As the new year began, oil prices quickly leaped from the high-$40’s per barrel to just over $52. For the remainder of January, prices remained at that level as they traded within a narrow range. The following graph shows the daily price movements over the past three months:
The jump in oil prices at the start of January continued to be driven by optimism related to the distribution of several COVID vaccines. Oil and fuel prices have increased in anticipation of greater demand that will accompany a resurgence in economic activity after wide-spread inoculations have been completed.
A little more than a week into January, oil prices flattened as vaccine supply constraints significantly limited the pace of distribution. In addition, news of virus mutations raised concerns about the efficacy of the vaccines. The combination of the hobbled pace of the vaccinations along with the uncertainty caused by mutations dampened traders’ optimism.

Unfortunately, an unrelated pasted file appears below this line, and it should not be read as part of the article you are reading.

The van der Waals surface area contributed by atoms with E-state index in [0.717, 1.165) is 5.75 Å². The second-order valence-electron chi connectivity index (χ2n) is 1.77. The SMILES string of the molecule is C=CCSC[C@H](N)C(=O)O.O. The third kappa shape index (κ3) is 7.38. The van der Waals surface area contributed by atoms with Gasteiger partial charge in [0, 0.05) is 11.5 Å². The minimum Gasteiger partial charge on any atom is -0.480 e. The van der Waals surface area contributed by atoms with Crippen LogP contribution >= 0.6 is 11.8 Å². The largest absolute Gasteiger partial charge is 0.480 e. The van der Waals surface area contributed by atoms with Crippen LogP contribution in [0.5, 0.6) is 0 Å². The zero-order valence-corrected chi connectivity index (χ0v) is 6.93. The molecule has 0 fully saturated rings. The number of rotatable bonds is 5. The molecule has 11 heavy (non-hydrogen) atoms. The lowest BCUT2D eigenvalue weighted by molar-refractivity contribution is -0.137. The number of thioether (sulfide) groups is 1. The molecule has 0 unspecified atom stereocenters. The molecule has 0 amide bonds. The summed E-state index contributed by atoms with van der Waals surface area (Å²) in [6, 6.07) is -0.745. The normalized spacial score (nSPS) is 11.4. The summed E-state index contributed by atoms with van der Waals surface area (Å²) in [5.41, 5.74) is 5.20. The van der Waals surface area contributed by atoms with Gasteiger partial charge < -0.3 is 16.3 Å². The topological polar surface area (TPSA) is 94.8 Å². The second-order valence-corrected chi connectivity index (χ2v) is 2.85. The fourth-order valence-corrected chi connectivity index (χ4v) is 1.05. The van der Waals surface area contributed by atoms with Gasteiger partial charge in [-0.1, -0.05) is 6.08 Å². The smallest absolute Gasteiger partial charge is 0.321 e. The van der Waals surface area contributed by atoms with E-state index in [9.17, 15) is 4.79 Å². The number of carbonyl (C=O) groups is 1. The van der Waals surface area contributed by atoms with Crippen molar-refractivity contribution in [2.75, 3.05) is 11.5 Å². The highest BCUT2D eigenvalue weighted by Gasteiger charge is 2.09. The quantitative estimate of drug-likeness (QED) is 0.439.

Due to the increase in oil prices during the early part of January, the overall average price for the month was higher compared to the prior month. Wholesale and retail prices for refined fuels also moved higher. The graphs below show the movement of crude oil (converted to gallons) along with wholesale and retail fuel prices over the trailing 15 months:
Wholesale and retail prices moved upward in sync for diesel so retail margins were unchanged. For gas, the increase in retail prices continued to lag wholesale causing retail margins to fall to their lowest levels in over a year. The following graph shows the retail margins over the trailing 15 months:
Sokolis Group anticipates oil prices will continue to trade in the low-$50’s/barrel as long as progress continues to be made with the rollout of the COVID vaccines. If mobility improves along with demand for fuel over the next few months, prices are likely to continue rising through the $50’s and could break through $60 later in the year.